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NEWS
By Mike Bowler and Mike Bowler,Sun Staff Writer | December 13, 1994
The case started quietly enough one October day in 1960 at Woodbourne Junior High School (now Chinquapin Middle School) in Northeast Baltimore.William J. Murray, the 14-year-old son of Madalyn Murray, a psychiatric case worker, stood at the back of a classroom and pronounced morning prayers "ridiculous." He told school authorities that there was no way they could force him to pray.That simple act led three years later to the Supreme Court's landmark ruling that school-sponsored prayer and Bible reading violated the First Amendment.
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NEWS
Dan Rodricks | June 14, 2013
The American clock brings us to the 50th anniversaries of two extraordinary events involving two extraordinary women, Gloria Richardson Dandridge and Madalyn Murray O'Hair — both strong-willed champions of liberty and disturbers of the status quo, but women of very different character, purpose and legacy. One is now 91 years old, long esteemed as a brave civil rights leader who refused to smile on demand and who famously brushed away a bayonet. The other was a noisy atheist, reviled as the most hated woman in America; she died a violent death nearly two decades ago. This month marks 50 years since the race riots in Cambridge, the small city on Maryland's Eastern Shore that became a crucible for civil rights in 1963.
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ENTERTAINMENT
By Dan Fesperman and Dan Fesperman,Sun Staff | November 9, 2003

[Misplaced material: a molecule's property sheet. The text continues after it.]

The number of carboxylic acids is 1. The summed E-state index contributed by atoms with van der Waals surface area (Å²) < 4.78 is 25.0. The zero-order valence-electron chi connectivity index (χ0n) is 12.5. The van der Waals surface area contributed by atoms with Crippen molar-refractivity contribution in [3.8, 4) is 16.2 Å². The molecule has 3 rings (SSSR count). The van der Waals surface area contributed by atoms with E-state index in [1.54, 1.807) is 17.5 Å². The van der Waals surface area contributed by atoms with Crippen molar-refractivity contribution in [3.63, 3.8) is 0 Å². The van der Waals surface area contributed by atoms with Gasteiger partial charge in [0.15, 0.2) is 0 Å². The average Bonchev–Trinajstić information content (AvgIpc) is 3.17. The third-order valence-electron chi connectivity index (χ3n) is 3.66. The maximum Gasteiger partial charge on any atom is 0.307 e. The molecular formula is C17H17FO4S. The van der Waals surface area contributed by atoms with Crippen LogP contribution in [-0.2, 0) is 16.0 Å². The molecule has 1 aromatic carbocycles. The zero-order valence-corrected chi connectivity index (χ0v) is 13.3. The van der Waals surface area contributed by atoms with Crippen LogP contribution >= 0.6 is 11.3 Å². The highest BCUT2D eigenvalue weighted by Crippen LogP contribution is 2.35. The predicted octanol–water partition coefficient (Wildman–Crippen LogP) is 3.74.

In popular American lore, the late Madalyn Murray O'Hair is the frumpy Baltimore housewife who pried loose the Bible from the loving grasp of the nation's classrooms. Her crowbar was a lawsuit that led to a landmark 1963 decision by the U.S. Supreme Court, outlawing prayer in public schools. In reality, O'Hair should be raised on a pedestal as a hero of the American Conservative movement, not only for her matchless recruiting for the nascent Christian Right, but also as a precursor for everything that has gone wrong with the tone and tenor of today's political discourse.
NEWS
By MATTHEW HAY BROWN and MATTHEW HAY BROWN,SUN REPORTER | November 11, 2005
Don't tell Hans Kasten that there are no atheists in foxholes. As an Army infantryman during World War II, Kasten fought his way across France during the summer of 1944. Captured at the Battle of the Bulge, he was taken to Stalag 9B, where he was elected leader of the prisoners, responsible for thousands. At no point during his ordeal, he says, did he turn to God. "I was thinking of getting the hell out of there," says Kasten, an atheist since age 15. "I don't know how many foxholes I've been in all across France and then Luxembourg, and the farthest thing from my mind was thinking of anybody to help me."
NEWS
By Dan Fesperman and Dan Fesperman,SUN STAFF | April 8, 1999
SAN ANTONIO, Texas -- When the mystery first hooked private eye Tim Young, he fancied it would end in Auckland, New Zealand, 7,000 miles from home. He'd stroll down a sunny street and there they would be, the world's three most famous missing atheists -- Madalyn Murray O'Hair, son Jon Murray and granddaughter Robin Murray-O'Hair."
FEATURES
By Dan Fesperman and Dan Fesperman,SUN STAFF | March 15, 2000
ANNAPOLIS -- His big, loud mom, famous atheist Madalyn Murray O'Hair, is silent now, presumed dead and dismembered somewhere in the dirt of Texas hill country. But son William J. Murray, her one-time accomplice and latter-day foe, hasn't stopped fighting against her legacy. So it was that Murray, 53, showed up yesterday at the Capitol to testify in favor of school prayer before a Maryland legislative committee, still trying to undo what O'Hair did nearly 40 years ago. Murray was a ninth-grader then at Woodbourne Junior High (now Chinquapin Middle School)
NEWS
May 19, 1993